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Kenneth is the first to answer: “It may sound ridiculous but it was literally born in Paradise. Anthony and I were in the Seychelles to shoot an appeal for our forthcoming feature film “The Cuckoo Man of Leicester Square” which is set in London and equitorial Africa.” “Yes…” Anthony confirms “And we were so struck by the beauty of the place that it actually inspired us to create a story about a man who is lost in paradise, but also more importantly is lost from himself. The thing about the Seychelles is that it has this mysterious beauty, and it somehow evokes all sorts of ideas…” Kenneth adds: “I mean as you may know, the Seychelles were created by the destruction of the Lost Continent of Gondwanaland, sounds strange I know but true, and it sort of adds this layer of mystery …much of the flora and fauna doesn’t appear anywhere else on the planet.” “OK. So this beautiful backdrop of the Seychelles inspired you. But what in a nutshell is the story about?” I ask. “Well I suppose it stems back to the story of Creation.” Kenneth answers. “It’s funny you say in a “nutshell” …all life comes from some sort of egg or seed, and as you may know, the Seychelles is home to the largest seed in the World, the Coco de Mer….” Anthony sheds further light: “That’s right we had the idea that it would be interesting to have one that could actually speak and be very wise. Given the remote feeling of the islands we were on it inspired us to create a character called "Giles" who is washed up on a deserted island where he finds one of these seeds which talks to him and imparts this wisdom to him. He's been hiding from himself , but suddenly alone with this weird talking Coco de Mer he can't hide anymore."



" Yes, he's thrown from this hectic world that unfortunately most of us know into this surreal setting where he's forced to confront things. And the story grew from that …” Kenneth comments before widening my knowledge of the Coco de Mer’s improbable, fantastical origins: “17th century Pirates and Sailors used to fall in love with them. There’s all sorts of amazing legends about them on the islands. In fact, there’s quite an enchanting tale that if you go into the Valee de Mai in the dead of night, when the moon is full, (this is the place, which was described as the original Garden of Eden, and is where the Coco de Mer only grows today) and you happen to see the male and female coco de mers making love, you will turn into a Black Parrott and spend the rest of your life living in the jungle…” “I see, you were inspired by a combination of things, this unusual folklore, together with the remote beauty of the place and this rather eccentric seed , the Coco de Mer…” I summarise. Kenneth and Anthony nod in agreement. “So what was it like shooting in the Seychelles?” “It was a huge challenge really…” Kenneth responds “because we hadn’t originally conceived that we would in fact be shooting any narrative drama there, and had very limited lenses and equipment with us. I mean we had no lighting equipment what-so-ever not even a reflector or flag. The equipment was obviously suitable for the appeal, but certainly not for shooting part of a fantasy drama ."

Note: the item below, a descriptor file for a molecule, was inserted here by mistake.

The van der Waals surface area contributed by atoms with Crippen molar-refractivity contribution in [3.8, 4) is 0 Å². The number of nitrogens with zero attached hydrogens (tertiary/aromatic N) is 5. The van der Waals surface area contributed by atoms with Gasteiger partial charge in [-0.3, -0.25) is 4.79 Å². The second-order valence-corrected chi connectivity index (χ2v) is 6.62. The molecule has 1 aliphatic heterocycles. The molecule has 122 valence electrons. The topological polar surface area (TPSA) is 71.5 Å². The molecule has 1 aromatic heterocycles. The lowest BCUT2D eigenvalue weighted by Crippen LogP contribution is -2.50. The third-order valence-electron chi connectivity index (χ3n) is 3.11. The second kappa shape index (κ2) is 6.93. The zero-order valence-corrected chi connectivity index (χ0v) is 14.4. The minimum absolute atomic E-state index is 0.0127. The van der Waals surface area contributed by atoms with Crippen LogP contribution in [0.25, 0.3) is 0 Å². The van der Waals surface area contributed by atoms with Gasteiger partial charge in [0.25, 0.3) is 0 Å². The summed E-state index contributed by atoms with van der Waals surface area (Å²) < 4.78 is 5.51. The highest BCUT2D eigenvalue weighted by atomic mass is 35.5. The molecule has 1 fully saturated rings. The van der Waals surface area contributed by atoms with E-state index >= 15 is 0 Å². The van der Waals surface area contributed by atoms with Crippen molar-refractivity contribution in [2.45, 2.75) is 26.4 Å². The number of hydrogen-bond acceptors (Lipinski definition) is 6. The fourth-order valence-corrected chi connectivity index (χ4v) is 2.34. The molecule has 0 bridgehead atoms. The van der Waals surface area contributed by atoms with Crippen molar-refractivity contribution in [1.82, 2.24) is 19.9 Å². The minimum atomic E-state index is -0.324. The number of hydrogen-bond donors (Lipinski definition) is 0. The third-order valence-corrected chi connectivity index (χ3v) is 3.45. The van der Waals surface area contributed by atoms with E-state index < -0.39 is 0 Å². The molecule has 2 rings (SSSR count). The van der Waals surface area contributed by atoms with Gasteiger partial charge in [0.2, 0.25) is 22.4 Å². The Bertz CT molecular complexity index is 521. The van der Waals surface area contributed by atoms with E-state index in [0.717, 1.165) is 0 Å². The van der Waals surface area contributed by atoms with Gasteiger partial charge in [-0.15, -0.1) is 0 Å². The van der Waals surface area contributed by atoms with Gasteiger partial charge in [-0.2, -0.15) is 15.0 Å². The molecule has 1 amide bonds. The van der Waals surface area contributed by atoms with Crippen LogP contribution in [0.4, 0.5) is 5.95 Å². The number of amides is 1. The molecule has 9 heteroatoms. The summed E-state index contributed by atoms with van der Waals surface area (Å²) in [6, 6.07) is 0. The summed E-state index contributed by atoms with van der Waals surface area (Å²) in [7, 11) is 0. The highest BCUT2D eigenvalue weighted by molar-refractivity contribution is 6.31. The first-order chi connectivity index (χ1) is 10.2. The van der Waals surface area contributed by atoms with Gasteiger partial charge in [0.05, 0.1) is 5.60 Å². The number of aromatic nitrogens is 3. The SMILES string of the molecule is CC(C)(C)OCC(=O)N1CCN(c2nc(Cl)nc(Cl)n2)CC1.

In quaero veri et excellentiam 

                           since MCMXCVIII Title. 

by Suzanne Hamilton


I first heard about newly formed independent film production company, Hungry Lion, one rainy afternoon in June.  Co-producer Kenneth W.Caravan, called me keen to share his progress on the company's debut short film, a short fantasy drama intriguingly entitled “Seed of Desire.” When I heard that he, and co-producer Anthony Maddalena, had just returned from shooting part of the pilot- promo in the sunny island paradise of the Seychelles I couldn’t help feeling somewhat envious!  


On viewing the pilot I found myself intrigued further still. The lush island backdrop combined with the compelling use of narrative symbolism, had me keen to find out more. I was, therefore, pleased when the producers invited me down to their production office just south of lively (if not so sunny) Brixton.


I am greeted warmly by co-producer Anthony who leads me through to meet Kenneth. Given their ambitious production slate I am not at all surprised to find Kenneth making alterations to what he tells me is the fourth draft of "The Cuckoo Man of Leicester Square" screenplay (slated to be the company's first feature film). They guide me into a spacious drawing room, richly decorated with an unusual array of art and carvings spread out across the walls. I ask them where they found their inspiration for “Seed of Desire.”